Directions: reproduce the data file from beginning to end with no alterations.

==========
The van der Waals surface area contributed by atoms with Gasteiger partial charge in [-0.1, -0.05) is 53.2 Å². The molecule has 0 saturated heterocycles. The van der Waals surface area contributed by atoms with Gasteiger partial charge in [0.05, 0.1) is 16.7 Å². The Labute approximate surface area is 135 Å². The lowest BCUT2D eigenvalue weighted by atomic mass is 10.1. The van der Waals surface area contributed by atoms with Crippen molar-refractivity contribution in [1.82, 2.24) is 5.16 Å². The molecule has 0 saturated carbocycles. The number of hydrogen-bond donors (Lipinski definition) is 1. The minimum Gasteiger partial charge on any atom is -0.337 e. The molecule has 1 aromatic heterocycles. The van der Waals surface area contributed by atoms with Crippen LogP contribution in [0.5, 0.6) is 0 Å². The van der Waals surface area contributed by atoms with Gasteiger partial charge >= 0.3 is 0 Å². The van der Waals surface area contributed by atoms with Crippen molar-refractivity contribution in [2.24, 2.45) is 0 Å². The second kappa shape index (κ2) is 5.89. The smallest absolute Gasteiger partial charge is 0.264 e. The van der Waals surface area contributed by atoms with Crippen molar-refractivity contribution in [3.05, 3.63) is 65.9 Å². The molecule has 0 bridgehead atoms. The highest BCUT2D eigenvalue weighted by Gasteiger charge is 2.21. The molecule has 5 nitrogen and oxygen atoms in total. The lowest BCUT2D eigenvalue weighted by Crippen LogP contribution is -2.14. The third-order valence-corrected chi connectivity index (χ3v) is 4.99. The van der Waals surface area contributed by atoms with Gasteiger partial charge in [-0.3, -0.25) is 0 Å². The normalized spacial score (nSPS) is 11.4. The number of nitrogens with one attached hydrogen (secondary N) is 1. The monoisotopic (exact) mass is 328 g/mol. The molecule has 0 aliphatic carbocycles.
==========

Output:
The van der Waals surface area contributed by atoms with Gasteiger partial charge in [-0.1, -0.05) is 53.2 Å². The molecule has 0 saturated heterocycles. The van der Waals surface area contributed by atoms with Gasteiger partial charge in [0.05, 0.1) is 16.7 Å². The Labute approximate surface area is 135 Å². The lowest BCUT2D eigenvalue weighted by atomic mass is 10.1. The van der Waals surface area contributed by atoms with Crippen molar-refractivity contribution in [1.82, 2.24) is 5.16 Å². The molecule has 0 saturated carbocycles. The number of hydrogen-bond donors (Lipinski definition) is 1. The minimum Gasteiger partial charge on any atom is -0.337 e. The molecule has 1 aromatic heterocycles. The van der Waals surface area contributed by atoms with Crippen LogP contribution in [0.5, 0.6) is 0 Å². The van der Waals surface area contributed by atoms with Gasteiger partial charge >= 0.3 is 0 Å². The van der Waals surface area contributed by atoms with Crippen molar-refractivity contribution in [2.24, 2.45) is 0 Å². The second kappa shape index (κ2) is 5.89. The smallest absolute Gasteiger partial charge is 0.264 e. The van der Waals surface area contributed by atoms with Crippen molar-refractivity contribution in [3.05, 3.63) is 65.9 Å². The molecule has 0 bridgehead atoms. The highest BCUT2D eigenvalue weighted by Gasteiger charge is 2.21. The molecule has 5 nitrogen and oxygen atoms in total. The lowest BCUT2D eigenvalue weighted by Crippen LogP contribution is -2.14. The third-order valence-corrected chi connectivity index (χ3v) is 4.99. The van der Waals surface area contributed by atoms with Gasteiger partial charge in [-0.3, -0.25) is 0 Å². The normalized spacial score (nSPS) is 11.4. The number of nitrogens with one attached hydrogen (secondary N) is 1. The monoisotopic (exact) mass is 328 g/mol. The molecule has 0 aliphatic carbocycles.